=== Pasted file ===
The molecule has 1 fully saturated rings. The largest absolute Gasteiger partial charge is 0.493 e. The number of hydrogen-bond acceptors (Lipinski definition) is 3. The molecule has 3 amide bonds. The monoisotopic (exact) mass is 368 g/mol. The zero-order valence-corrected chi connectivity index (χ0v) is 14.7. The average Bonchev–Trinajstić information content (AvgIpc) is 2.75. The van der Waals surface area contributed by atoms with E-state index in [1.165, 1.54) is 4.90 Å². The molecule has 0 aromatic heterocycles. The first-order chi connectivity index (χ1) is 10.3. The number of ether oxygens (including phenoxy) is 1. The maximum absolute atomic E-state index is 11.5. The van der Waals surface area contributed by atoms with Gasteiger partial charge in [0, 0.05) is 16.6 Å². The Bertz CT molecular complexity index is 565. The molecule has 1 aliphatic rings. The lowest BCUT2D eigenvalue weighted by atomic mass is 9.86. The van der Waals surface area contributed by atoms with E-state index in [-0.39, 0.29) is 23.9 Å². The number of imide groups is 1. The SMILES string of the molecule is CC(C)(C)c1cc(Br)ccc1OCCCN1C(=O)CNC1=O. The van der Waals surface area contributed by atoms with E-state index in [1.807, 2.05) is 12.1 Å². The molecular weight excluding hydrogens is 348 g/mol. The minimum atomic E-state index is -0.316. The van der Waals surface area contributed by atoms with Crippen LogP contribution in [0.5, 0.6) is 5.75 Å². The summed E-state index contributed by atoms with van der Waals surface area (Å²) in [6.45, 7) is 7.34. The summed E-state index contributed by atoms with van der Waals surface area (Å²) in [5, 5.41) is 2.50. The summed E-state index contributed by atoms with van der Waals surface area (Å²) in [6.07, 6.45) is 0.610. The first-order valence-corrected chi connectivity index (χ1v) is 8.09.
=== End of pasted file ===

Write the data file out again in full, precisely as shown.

The molecule has 1 fully saturated rings. The largest absolute Gasteiger partial charge is 0.493 e. The number of hydrogen-bond acceptors (Lipinski definition) is 3. The molecule has 3 amide bonds. The monoisotopic (exact) mass is 368 g/mol. The zero-order valence-corrected chi connectivity index (χ0v) is 14.7. The average Bonchev–Trinajstić information content (AvgIpc) is 2.75. The van der Waals surface area contributed by atoms with E-state index in [1.165, 1.54) is 4.90 Å². The molecule has 0 aromatic heterocycles. The first-order chi connectivity index (χ1) is 10.3. The number of ether oxygens (including phenoxy) is 1. The maximum absolute atomic E-state index is 11.5. The van der Waals surface area contributed by atoms with Gasteiger partial charge in [0, 0.05) is 16.6 Å². The Bertz CT molecular complexity index is 565. The molecule has 1 aliphatic rings. The lowest BCUT2D eigenvalue weighted by atomic mass is 9.86. The van der Waals surface area contributed by atoms with E-state index in [-0.39, 0.29) is 23.9 Å². The number of imide groups is 1. The SMILES string of the molecule is CC(C)(C)c1cc(Br)ccc1OCCCN1C(=O)CNC1=O. The van der Waals surface area contributed by atoms with E-state index in [1.807, 2.05) is 12.1 Å². The molecular weight excluding hydrogens is 348 g/mol. The minimum atomic E-state index is -0.316. The van der Waals surface area contributed by atoms with Crippen LogP contribution in [0.5, 0.6) is 5.75 Å². The summed E-state index contributed by atoms with van der Waals surface area (Å²) in [6.45, 7) is 7.34. The summed E-state index contributed by atoms with van der Waals surface area (Å²) in [5, 5.41) is 2.50. The summed E-state index contributed by atoms with van der Waals surface area (Å²) in [6.07, 6.45) is 0.610. The first-order valence-corrected chi connectivity index (χ1v) is 8.09.